Jump to content

Archived

This topic is now archived and is closed to further replies.

karlInSanDiego

Cold water and hot panels

Recommended Posts

karlInSanDiego

Summer temps get very hot here in San Diego (90+ F), and obviously panels get much hotter.  I won't be able to avoid working during the heat of the day, most likely, so is there safe technique to gradually cool the panels with cold DI/RO water before dousing them?   I'm thinking a first pass across all panels with a fan nozzle from a higher elevation to avoid thermal shock.  I know I saw at least one person in a video in Arizona working panels in the direct sun and dismissing the whole notion that cold water cracks hot panels.  

What is everyone's experience with this?  Is the risk real, and how to avoid it, when you have to work in the full sun?

Share this post


Link to post
Share on other sites
solarpanelcleaningltd

If it’s super hot, we let all the hose out and allow it to warm in the sun. You’d be surprised how much heat it’ll pick up over 100m

Share this post


Link to post
Share on other sites
Pjj

Your air temperature is more than we usually get in the uk but we have cleaned panels in the height of summer without any problems but we do use hot water , I have friends who use cold and haven’t had any problems either 

Share this post


Link to post
Share on other sites
Incheck

Maybe just dont do it at that time of year & diversify to something else like pressure washing? Is it worth the risk to continue cleaning them in sustained heat? Wont be cheap to replace & client would probably appreciate a reschedule if you explain the reasons why. Probably dry so fast that you end up using twice as much water & elbow grease as would normally be necessary anyway?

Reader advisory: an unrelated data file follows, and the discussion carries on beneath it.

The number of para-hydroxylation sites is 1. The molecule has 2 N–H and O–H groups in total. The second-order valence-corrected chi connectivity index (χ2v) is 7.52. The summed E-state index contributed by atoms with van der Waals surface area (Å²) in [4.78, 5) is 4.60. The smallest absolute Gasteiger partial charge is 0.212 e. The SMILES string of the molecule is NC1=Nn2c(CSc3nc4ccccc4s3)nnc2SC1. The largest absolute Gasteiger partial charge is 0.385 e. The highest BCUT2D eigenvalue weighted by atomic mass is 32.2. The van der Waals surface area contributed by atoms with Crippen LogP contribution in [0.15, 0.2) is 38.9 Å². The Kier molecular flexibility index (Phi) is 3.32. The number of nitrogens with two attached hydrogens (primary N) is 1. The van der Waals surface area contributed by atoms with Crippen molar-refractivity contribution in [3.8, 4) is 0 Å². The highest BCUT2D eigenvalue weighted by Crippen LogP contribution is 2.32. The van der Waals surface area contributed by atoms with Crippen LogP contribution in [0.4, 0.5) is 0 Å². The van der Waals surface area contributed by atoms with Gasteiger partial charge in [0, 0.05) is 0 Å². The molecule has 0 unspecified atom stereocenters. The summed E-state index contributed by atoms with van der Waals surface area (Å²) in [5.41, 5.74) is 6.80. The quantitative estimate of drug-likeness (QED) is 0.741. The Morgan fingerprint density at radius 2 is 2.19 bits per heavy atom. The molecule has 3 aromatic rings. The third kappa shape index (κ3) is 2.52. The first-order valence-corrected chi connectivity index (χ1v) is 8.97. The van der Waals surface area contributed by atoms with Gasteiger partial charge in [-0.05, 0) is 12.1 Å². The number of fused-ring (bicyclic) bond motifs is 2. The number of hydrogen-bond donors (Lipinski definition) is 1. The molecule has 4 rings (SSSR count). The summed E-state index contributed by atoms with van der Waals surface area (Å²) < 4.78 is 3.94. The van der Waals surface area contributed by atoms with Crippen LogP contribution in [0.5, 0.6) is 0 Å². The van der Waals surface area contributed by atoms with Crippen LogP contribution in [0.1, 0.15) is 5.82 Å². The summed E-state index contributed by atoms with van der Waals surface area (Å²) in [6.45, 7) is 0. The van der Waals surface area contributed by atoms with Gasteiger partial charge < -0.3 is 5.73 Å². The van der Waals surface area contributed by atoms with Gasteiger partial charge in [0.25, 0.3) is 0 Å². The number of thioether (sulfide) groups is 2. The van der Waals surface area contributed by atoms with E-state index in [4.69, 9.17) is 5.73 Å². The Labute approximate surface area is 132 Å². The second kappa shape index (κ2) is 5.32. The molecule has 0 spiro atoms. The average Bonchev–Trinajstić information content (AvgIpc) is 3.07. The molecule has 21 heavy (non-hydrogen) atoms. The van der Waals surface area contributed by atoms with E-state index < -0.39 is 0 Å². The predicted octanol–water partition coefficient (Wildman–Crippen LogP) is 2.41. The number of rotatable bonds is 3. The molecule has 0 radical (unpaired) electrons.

Sent from my iPhone using Window Cleaning Forums

Share this post


Link to post
Share on other sites
Jordiebarrett

Can you not heat the water? Rather than trying to cool, try to work hot?

Sent using the http://Window Cleaning Forums mobile app

Share this post


Link to post
Share on other sites
karlInSanDiego
20 hours ago, Incheck said:

Maybe just dont do it at that time of year & diversify to something else like pressure washing? Is it worth the risk to continue cleaning them in sustained heat? Wont be cheap to replace & client would probably appreciate a reschedule if you explain the reasons why. Probably dry so fast that you end up using twice as much water & elbow grease as would normally be necessary anyway?


Sent from my iPhone using Window Cleaning Forums

I understand your point.  Thank you.  My intention is to base my work solely on Solar cleaning.  I'm getting into this as my second career, with the intention of working in a pro-environmental way.  So if I manage it right, eventually I'll be driving an electric vehicle, powered by my own home solar, cleaning solar panels to keep them producing at their peak performance.  So in addition to helping customers save on electric costs, it'll be a service to the environment.  And just like solar is only financially advantageous to a point, and many customers have chosen it out of environmental concern, my marketing will reflect that concern as well.